“Is there a God?” asks Stephen Hawking

“Is there a God?” asks Stephen Hawking

Is there a God? asks world famous theoretical physicist, cosmologist, and author, Stephen Hawking in his posthumously published book Brief Answers to the Big Questions.  He begins answering it with these words:

brief-answers-to-the-big-questions“Science is increasingly answering questions that used to be the province of religion.  Religion was an early attempt to answer the questions that we all ask, but nowadays, science provides better and more consistent answers, but people will always cling to religion because it gives them comfort, and they do not trust or understand science.”

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Apologetic Resources

Here are just some of the great resources I’ve found over the years, and here they are in no particular order (compiling this short list here does not necessarily mean I wholly subscribe to all the associated groups or persons’ theology, just that they have some very important things to say that are nevertheless, worthwhile and valuable):

mdaxresdefault (1)John Lennox, Professor of Mathematics at Oxford University, is an internationally renowned speaker on the interface of science, philosophy and religion. He regularly teaches at many academic institutions including the Said Business School, Wycliffe Hall and the Oxford Centre for Christian Apologetics, as well as also being a Senior Fellow with the Trinity Forum. He has written a series of books exploring the relationship between science and Christianity and he has also participated in a number of televised debates with some of the world?s leading atheist thinkers.

 

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“Vague babblings about religion”

“Vague babblings about religion”

A few years ago, David Bentley Hart wrote a  review of a book called: 50 Voices of Disbelief: Why We Are Atheists, co-edited by Russell Blackford and Udo Schuklenk. On Amazon the book is described thus:

“50 Voices of Disbelief: Why We Are Atheists presents a collection of original essays drawn from an international group of prominent voices in the fields of academia, science, literature, media and politics who offer carefully considered statements of why they are atheists.”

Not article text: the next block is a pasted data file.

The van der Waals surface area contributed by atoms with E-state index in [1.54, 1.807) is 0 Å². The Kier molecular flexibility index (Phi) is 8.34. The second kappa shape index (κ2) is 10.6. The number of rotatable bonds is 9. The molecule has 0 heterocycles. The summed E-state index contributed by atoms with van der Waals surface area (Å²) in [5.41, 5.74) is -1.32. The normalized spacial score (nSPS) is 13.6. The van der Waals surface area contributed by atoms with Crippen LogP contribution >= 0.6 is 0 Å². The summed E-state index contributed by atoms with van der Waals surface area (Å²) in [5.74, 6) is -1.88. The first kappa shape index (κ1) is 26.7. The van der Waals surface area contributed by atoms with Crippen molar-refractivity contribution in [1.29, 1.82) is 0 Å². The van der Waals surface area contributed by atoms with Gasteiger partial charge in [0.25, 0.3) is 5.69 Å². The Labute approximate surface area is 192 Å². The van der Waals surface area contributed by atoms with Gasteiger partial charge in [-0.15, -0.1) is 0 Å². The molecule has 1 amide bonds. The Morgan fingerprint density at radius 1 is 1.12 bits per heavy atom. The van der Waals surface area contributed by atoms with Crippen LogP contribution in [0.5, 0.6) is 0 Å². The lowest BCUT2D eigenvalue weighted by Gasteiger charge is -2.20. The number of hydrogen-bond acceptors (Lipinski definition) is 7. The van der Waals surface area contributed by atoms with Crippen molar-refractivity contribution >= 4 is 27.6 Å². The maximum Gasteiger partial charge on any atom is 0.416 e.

Hart’s original article can be found at the First Things website, but here’s a snippet of his sigh-ings against what he delicately calls the “sheer banality of the New Atheists”:

 

“How long should we waste our time with the sheer banality of the New Atheists—with, that is, their childishly Manichean view of history, their lack of any tragic sense, their indifference to the cultural contingency of moral “truths,” their wanton incuriosity, their vague babblings about “religion” in the abstract, and their absurd optimism regarding the future they long for? . . .

A truly profound atheist is someone who has taken the trouble to understand, in its most sophisticated forms, the belief he or she rejects, and to understand the consequences of that rejection. Among the New Atheists, there is no one of whom this can be said, and the movement as a whole has yet to produce a single book or essay that is anything more than an insipidly doctrinaire and appallingly ignorant diatribe.

If that seems a harsh judgment, I can only say that I have arrived at it honestly. In the course of writing a book published just this last year, I dutifully acquainted myself not only with all the recent New Atheist bestsellers, but also with a whole constellation of other texts in the same line, and I did so, I believe, without prejudice. No matter how patiently I read, though, and no matter how Herculean the efforts I made at sympathy, I simply could not find many intellectually serious arguments in their pages, and I came finally to believe that their authors were not much concerned to make any. . . .